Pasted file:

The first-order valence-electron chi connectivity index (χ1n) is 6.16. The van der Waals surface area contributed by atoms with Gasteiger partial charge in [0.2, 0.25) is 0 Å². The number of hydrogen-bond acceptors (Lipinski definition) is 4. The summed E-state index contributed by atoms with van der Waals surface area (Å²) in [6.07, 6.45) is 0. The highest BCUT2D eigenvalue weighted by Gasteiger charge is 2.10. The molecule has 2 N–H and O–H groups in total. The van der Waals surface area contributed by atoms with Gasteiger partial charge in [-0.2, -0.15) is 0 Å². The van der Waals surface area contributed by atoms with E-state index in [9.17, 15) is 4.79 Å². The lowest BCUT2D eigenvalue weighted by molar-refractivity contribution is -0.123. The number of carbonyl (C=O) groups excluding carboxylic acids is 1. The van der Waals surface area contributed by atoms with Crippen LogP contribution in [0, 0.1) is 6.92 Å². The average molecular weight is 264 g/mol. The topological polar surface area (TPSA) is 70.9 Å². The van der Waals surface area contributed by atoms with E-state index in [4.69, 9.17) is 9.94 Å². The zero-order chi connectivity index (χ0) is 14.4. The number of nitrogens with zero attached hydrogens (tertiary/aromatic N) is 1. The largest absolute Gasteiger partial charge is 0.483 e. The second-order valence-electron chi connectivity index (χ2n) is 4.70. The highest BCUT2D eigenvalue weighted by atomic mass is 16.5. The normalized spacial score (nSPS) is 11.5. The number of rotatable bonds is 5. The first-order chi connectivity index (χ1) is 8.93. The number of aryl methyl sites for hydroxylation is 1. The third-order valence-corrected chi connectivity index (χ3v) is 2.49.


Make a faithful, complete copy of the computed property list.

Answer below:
The first-order valence-electron chi connectivity index (χ1n) is 6.16. The van der Waals surface area contributed by atoms with Gasteiger partial charge in [0.2, 0.25) is 0 Å². The number of hydrogen-bond acceptors (Lipinski definition) is 4. The summed E-state index contributed by atoms with van der Waals surface area (Å²) in [6.07, 6.45) is 0. The highest BCUT2D eigenvalue weighted by Gasteiger charge is 2.10. The molecule has 2 N–H and O–H groups in total. The van der Waals surface area contributed by atoms with Gasteiger partial charge in [-0.2, -0.15) is 0 Å². The van der Waals surface area contributed by atoms with E-state index in [9.17, 15) is 4.79 Å². The lowest BCUT2D eigenvalue weighted by molar-refractivity contribution is -0.123. The number of carbonyl (C=O) groups excluding carboxylic acids is 1. The van der Waals surface area contributed by atoms with Crippen LogP contribution in [0, 0.1) is 6.92 Å². The average molecular weight is 264 g/mol. The topological polar surface area (TPSA) is 70.9 Å². The van der Waals surface area contributed by atoms with E-state index in [4.69, 9.17) is 9.94 Å². The zero-order chi connectivity index (χ0) is 14.4. The number of nitrogens with zero attached hydrogens (tertiary/aromatic N) is 1. The largest absolute Gasteiger partial charge is 0.483 e. The second-order valence-electron chi connectivity index (χ2n) is 4.70. The highest BCUT2D eigenvalue weighted by atomic mass is 16.5. The normalized spacial score (nSPS) is 11.5. The number of rotatable bonds is 5. The first-order chi connectivity index (χ1) is 8.93. The number of aryl methyl sites for hydroxylation is 1. The third-order valence-corrected chi connectivity index (χ3v) is 2.49.